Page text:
1. Coherently building knowledge of words and the world.
2. Teaching students to read through systematic foundational skills instruction until word recognition is automatic and students are fluent.
3. Affording every student access to focused, close communal reading of content-rich complex texts.”
Research tells us that a concentration on content, on building knowledge about the world, profoundly influences students’ intrinsic motivation to read and strengthens their self-efficacy. The curricula featured on the new Knowledge Matters website all utilize high-quality, content-rich texts that invite students to learn together about the natural and human world in deep, connected, and meaningful ways. Complex texts (and thought) are at the center of all instruction. And unlike traditional ELA programs that label some readers as “weak” and deny them access to challenging texts and topics, knowledge-building curricula systematically provide all students with access to rich and important content.
As we state clearly on the website, while these curricula share common virtues and are all solidly grounded in what matters most for literacy, each has a unique and compelling identity. “While there is long standing science about the importance of knowledge to reading proficiency, there is no research showing what knowledge yields greater results. We hope this website will be used by school districts and parents to help choose curricula that best suit their community’s needs.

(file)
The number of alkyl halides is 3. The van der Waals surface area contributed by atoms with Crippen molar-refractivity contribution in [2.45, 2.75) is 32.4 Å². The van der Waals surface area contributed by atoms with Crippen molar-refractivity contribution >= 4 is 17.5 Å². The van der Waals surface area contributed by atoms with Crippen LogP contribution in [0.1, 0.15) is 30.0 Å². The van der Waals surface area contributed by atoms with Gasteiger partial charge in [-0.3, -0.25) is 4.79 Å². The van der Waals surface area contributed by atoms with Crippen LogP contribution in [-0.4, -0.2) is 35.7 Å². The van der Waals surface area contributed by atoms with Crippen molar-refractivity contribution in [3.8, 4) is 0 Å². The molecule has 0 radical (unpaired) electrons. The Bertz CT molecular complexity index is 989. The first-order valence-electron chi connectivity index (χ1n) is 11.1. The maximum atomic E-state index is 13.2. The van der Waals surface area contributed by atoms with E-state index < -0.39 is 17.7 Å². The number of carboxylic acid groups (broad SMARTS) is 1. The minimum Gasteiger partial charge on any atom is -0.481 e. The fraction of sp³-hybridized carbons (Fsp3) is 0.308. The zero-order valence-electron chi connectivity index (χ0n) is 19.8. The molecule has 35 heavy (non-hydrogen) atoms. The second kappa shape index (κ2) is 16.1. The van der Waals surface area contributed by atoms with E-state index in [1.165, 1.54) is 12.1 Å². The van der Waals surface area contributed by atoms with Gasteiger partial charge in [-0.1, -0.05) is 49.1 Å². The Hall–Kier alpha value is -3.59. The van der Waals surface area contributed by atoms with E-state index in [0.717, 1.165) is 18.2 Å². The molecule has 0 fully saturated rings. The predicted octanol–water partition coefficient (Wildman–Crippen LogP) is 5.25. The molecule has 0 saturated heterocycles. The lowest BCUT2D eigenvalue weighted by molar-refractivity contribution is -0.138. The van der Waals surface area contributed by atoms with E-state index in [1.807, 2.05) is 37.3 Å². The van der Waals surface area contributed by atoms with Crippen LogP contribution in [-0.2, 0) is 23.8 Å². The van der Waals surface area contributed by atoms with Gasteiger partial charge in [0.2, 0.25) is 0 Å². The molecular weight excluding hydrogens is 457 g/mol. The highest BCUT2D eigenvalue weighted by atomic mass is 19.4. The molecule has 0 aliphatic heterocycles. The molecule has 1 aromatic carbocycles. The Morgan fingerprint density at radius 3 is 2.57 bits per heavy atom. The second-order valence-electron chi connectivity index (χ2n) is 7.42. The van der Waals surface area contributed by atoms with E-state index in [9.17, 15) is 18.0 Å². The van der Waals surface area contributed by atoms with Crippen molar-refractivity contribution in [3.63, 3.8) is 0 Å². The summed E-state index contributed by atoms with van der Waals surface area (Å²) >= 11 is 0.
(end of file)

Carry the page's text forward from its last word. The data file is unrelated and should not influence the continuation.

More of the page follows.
The Science of Reading movement has been responsible for bringing much-needed attention and broader public awareness to what should be a national campaign to raise reading proficiency. For that effort to succeed to the heights that it must, everyone involved in the K-12 educational enterprise must embrace the research imperatives about what constitutes strong literacy instruction and agree to put resources behind curriculum and professional learning that supports them.
To see more of the latest content we’ve gathered relevant to both the K-12 and higher education spaces, including featured videos, case studies, and articles, please visit the CCC Academic Community Center.
About Barbara R. Davidson
Barbara R. Davidson is a former classroom teacher of learning-disabled students who has worked for the past 35 years to advance three levers for producing K–12 academic improvements: the role that high-quality curriculum plays in supporting teacher excellence, the importance of building students’ background knowledge of the world as they learn to read and write, and the octane that specific evidence-based instructional practices can provide for learning. Barbara runs StandardsWork (www.standardswork.org) and serves as Executive Director of the Knowledge Matters Campaign (www.knowledgematterscampaign.org) which, among other things, sponsors the Knowledge Matters School Tour designed to “find the good and praise” districts that are utilizing these three levers to change outcomes for students.